Though she suffers many hardships, Selina always remembers the importance of beauty, and she admires those who exercise their creative talents. She tries to instill these views in her son Dirk and fights with her husband over the need for their child to get a full education. Once Dirk finishes college and starts work, will he retain Selina’s values?
So Big was the first book to have the rare distinction of being the best-selling book of the year and win the Pulitzer Prize for fiction.”


Le Grand Meaulnes

📚 Le Grand Meaulnesby Alain-Fournier
French Literary fiction
Published in English as The Lost Estate
Will be reading in French with another blogger,
it counts for The Classics Club

This is my favorite French classic. I have reread it a few times, and will again, starting on June 13, with Lory @ Entering the Enchanted Castle.
If you would like to practice your reading French, please join us. We will take it easy, just one chapter a day, and some chapters are very short – it will keep us busy until mid July.
If you want to join us, we will post comments on this Discord channel – in French.
Let me know if the invitation expires and you need a new one. We are starting our reading this Monday!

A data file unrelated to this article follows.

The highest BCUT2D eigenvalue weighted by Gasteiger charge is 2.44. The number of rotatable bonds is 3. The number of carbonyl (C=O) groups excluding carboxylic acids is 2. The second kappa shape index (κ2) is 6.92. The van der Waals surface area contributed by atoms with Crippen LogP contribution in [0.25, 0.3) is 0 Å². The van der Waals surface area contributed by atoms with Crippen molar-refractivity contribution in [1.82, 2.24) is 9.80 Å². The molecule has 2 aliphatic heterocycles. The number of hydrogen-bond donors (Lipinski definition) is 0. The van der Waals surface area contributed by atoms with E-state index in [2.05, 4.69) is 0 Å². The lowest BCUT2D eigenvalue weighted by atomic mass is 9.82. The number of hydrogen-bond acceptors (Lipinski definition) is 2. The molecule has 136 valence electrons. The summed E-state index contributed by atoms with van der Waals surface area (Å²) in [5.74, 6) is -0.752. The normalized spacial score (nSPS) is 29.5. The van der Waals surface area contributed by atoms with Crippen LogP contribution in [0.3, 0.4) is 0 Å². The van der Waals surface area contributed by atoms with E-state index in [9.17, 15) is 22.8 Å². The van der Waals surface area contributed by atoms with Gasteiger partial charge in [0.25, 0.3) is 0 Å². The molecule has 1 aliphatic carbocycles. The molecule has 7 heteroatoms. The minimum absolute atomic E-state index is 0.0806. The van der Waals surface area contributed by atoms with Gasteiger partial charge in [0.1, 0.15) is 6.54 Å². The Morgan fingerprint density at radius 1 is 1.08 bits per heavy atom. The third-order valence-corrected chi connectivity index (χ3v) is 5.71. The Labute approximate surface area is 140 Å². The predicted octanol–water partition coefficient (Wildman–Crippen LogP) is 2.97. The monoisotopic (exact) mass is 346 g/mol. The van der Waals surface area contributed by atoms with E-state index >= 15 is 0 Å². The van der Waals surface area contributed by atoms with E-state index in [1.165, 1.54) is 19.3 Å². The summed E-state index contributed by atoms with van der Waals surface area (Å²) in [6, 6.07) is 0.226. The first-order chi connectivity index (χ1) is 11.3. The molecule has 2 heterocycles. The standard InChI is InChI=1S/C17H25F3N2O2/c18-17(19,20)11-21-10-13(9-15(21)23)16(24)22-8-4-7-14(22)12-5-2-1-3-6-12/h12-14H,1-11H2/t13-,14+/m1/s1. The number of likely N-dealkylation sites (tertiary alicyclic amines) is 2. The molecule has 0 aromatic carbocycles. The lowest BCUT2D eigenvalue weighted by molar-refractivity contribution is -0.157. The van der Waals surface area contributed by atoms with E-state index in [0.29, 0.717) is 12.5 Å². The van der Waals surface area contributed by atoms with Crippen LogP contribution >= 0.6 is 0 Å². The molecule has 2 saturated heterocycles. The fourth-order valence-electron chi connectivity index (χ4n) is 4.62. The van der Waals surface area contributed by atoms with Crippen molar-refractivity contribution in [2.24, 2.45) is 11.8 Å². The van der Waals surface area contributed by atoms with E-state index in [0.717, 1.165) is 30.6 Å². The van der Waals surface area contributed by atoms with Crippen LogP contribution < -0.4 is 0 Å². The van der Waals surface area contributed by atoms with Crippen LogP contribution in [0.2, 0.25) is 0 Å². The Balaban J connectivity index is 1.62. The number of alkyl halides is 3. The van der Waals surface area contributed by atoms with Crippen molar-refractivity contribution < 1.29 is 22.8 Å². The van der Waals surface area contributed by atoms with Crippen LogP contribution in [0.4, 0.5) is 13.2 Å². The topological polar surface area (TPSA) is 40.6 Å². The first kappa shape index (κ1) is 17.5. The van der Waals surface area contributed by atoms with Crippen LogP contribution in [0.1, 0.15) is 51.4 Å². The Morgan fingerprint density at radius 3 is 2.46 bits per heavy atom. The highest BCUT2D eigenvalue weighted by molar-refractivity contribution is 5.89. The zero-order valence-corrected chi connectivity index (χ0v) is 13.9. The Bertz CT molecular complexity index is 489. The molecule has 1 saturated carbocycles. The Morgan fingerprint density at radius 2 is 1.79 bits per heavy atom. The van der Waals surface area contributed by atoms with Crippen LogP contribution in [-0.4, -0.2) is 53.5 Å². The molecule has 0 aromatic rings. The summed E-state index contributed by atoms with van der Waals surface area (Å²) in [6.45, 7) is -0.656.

Your French doesn’t need to be perfect, as long as we understand you. This is NOT a French class.

“When Meaulnes first arrives at the local school in Sologne, everyone is captivated by his good looks, daring and charisma. But when Meaulnes disappears for several days, and returns with tales of a strange party at a mysterious house – and his love for the beautiful girl hidden within it, Yvonne de Galais – his life has been changed forever. In his restless search for his Lost Estate and the happiness he found there, Meaulnes, observed by his loyal friend Francois, may risk losing everything he ever had. Poised between youthful admiration and adult resignation, Alain-Fournier’s compelling narrator carries the reader through this evocative and unbearably poignant portrayal of desperate friendship and vanished adolescence.”


Translating myself and others

📚  Translating Myself and Others, by Jhumpa Lahiri
Published May17th 2022 by Princeton University Press

As a translator and lover of foreign languages, I have really enjoyed reading about Lahiri’s experience, especially in her book In Other Words. So I am really looking forward to reading more of her thoughts on the topic of translation.